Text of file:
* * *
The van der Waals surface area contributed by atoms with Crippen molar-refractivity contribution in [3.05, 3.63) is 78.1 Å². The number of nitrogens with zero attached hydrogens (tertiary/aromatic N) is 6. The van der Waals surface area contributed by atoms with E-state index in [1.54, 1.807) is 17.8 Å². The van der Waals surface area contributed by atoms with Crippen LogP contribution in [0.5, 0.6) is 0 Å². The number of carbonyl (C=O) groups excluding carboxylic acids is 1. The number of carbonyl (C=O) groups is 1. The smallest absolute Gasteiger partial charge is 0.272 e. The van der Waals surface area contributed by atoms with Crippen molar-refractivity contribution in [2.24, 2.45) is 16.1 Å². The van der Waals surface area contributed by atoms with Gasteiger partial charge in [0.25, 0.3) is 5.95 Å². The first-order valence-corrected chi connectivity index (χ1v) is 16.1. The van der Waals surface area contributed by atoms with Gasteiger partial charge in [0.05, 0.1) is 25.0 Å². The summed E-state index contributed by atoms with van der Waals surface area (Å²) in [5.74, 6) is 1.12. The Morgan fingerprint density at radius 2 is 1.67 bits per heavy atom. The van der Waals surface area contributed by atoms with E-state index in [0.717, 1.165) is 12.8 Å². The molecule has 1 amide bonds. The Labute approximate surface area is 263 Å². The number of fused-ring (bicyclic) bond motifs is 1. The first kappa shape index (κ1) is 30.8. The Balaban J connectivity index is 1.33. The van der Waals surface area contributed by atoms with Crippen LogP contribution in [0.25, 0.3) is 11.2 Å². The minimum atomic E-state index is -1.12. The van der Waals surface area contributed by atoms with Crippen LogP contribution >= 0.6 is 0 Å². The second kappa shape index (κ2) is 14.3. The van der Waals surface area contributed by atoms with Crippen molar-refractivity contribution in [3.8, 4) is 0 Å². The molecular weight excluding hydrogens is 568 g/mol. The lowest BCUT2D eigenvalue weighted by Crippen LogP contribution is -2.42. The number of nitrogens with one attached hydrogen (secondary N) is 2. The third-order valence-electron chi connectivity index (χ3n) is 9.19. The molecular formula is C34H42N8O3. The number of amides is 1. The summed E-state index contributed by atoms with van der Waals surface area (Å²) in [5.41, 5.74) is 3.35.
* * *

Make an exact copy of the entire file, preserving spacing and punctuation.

The van der Waals surface area contributed by atoms with Crippen molar-refractivity contribution in [3.05, 3.63) is 78.1 Å². The number of nitrogens with zero attached hydrogens (tertiary/aromatic N) is 6. The van der Waals surface area contributed by atoms with E-state index in [1.54, 1.807) is 17.8 Å². The van der Waals surface area contributed by atoms with Crippen LogP contribution in [0.5, 0.6) is 0 Å². The number of carbonyl (C=O) groups excluding carboxylic acids is 1. The number of carbonyl (C=O) groups is 1. The smallest absolute Gasteiger partial charge is 0.272 e. The van der Waals surface area contributed by atoms with Crippen molar-refractivity contribution in [2.24, 2.45) is 16.1 Å². The van der Waals surface area contributed by atoms with Gasteiger partial charge in [0.25, 0.3) is 5.95 Å². The first-order valence-corrected chi connectivity index (χ1v) is 16.1. The van der Waals surface area contributed by atoms with Gasteiger partial charge in [0.05, 0.1) is 25.0 Å². The summed E-state index contributed by atoms with van der Waals surface area (Å²) in [5.74, 6) is 1.12. The Morgan fingerprint density at radius 2 is 1.67 bits per heavy atom. The van der Waals surface area contributed by atoms with E-state index in [0.717, 1.165) is 12.8 Å². The molecule has 1 amide bonds. The Labute approximate surface area is 263 Å². The number of fused-ring (bicyclic) bond motifs is 1. The first kappa shape index (κ1) is 30.8. The Balaban J connectivity index is 1.33. The van der Waals surface area contributed by atoms with Crippen LogP contribution in [0.25, 0.3) is 11.2 Å². The minimum atomic E-state index is -1.12. The van der Waals surface area contributed by atoms with Crippen LogP contribution >= 0.6 is 0 Å². The second kappa shape index (κ2) is 14.3. The van der Waals surface area contributed by atoms with Crippen molar-refractivity contribution in [3.8, 4) is 0 Å². The molecular weight excluding hydrogens is 568 g/mol. The lowest BCUT2D eigenvalue weighted by Crippen LogP contribution is -2.42. The number of nitrogens with one attached hydrogen (secondary N) is 2. The third-order valence-electron chi connectivity index (χ3n) is 9.19. The molecular formula is C34H42N8O3. The number of amides is 1. The summed E-state index contributed by atoms with van der Waals surface area (Å²) in [5.41, 5.74) is 3.35.